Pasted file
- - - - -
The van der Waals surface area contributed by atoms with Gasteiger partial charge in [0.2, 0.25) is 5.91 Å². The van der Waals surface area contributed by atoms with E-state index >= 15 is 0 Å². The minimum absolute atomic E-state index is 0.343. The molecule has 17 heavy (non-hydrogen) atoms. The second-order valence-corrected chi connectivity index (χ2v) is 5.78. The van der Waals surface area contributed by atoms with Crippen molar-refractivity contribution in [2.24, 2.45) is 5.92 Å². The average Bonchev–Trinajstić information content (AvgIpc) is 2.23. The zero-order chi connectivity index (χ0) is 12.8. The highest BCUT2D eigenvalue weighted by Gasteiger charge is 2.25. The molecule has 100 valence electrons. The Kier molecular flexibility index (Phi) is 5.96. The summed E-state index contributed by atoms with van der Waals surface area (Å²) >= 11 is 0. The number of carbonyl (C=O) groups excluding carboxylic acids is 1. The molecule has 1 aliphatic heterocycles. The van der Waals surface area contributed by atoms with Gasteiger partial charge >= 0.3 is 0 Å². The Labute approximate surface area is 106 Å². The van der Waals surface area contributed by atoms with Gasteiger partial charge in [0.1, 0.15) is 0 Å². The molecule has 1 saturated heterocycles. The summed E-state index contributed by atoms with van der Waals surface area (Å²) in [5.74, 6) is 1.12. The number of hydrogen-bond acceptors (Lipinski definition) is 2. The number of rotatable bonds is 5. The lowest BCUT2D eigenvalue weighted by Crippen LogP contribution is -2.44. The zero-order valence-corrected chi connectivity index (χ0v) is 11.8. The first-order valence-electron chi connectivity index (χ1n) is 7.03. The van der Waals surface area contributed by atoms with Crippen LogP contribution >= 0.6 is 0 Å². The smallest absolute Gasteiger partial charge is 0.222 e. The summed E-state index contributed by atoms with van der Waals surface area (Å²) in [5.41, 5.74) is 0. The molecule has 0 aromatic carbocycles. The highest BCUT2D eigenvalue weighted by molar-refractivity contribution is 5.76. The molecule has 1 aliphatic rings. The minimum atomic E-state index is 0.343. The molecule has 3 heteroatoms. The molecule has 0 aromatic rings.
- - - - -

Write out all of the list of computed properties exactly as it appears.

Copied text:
The van der Waals surface area contributed by atoms with Gasteiger partial charge in [0.2, 0.25) is 5.91 Å². The van der Waals surface area contributed by atoms with E-state index >= 15 is 0 Å². The minimum absolute atomic E-state index is 0.343. The molecule has 17 heavy (non-hydrogen) atoms. The second-order valence-corrected chi connectivity index (χ2v) is 5.78. The van der Waals surface area contributed by atoms with Crippen molar-refractivity contribution in [2.24, 2.45) is 5.92 Å². The average Bonchev–Trinajstić information content (AvgIpc) is 2.23. The zero-order chi connectivity index (χ0) is 12.8. The highest BCUT2D eigenvalue weighted by Gasteiger charge is 2.25. The molecule has 100 valence electrons. The Kier molecular flexibility index (Phi) is 5.96. The summed E-state index contributed by atoms with van der Waals surface area (Å²) >= 11 is 0. The number of carbonyl (C=O) groups excluding carboxylic acids is 1. The molecule has 1 aliphatic heterocycles. The van der Waals surface area contributed by atoms with Gasteiger partial charge >= 0.3 is 0 Å². The Labute approximate surface area is 106 Å². The van der Waals surface area contributed by atoms with Gasteiger partial charge in [0.1, 0.15) is 0 Å². The molecule has 1 saturated heterocycles. The summed E-state index contributed by atoms with van der Waals surface area (Å²) in [5.74, 6) is 1.12. The number of hydrogen-bond acceptors (Lipinski definition) is 2. The number of rotatable bonds is 5. The lowest BCUT2D eigenvalue weighted by Crippen LogP contribution is -2.44. The zero-order valence-corrected chi connectivity index (χ0v) is 11.8. The first-order valence-electron chi connectivity index (χ1n) is 7.03. The van der Waals surface area contributed by atoms with Crippen LogP contribution >= 0.6 is 0 Å². The smallest absolute Gasteiger partial charge is 0.222 e. The summed E-state index contributed by atoms with van der Waals surface area (Å²) in [5.41, 5.74) is 0. The molecule has 0 aromatic carbocycles. The highest BCUT2D eigenvalue weighted by molar-refractivity contribution is 5.76. The molecule has 1 aliphatic rings. The minimum atomic E-state index is 0.343. The molecule has 3 heteroatoms. The molecule has 0 aromatic rings.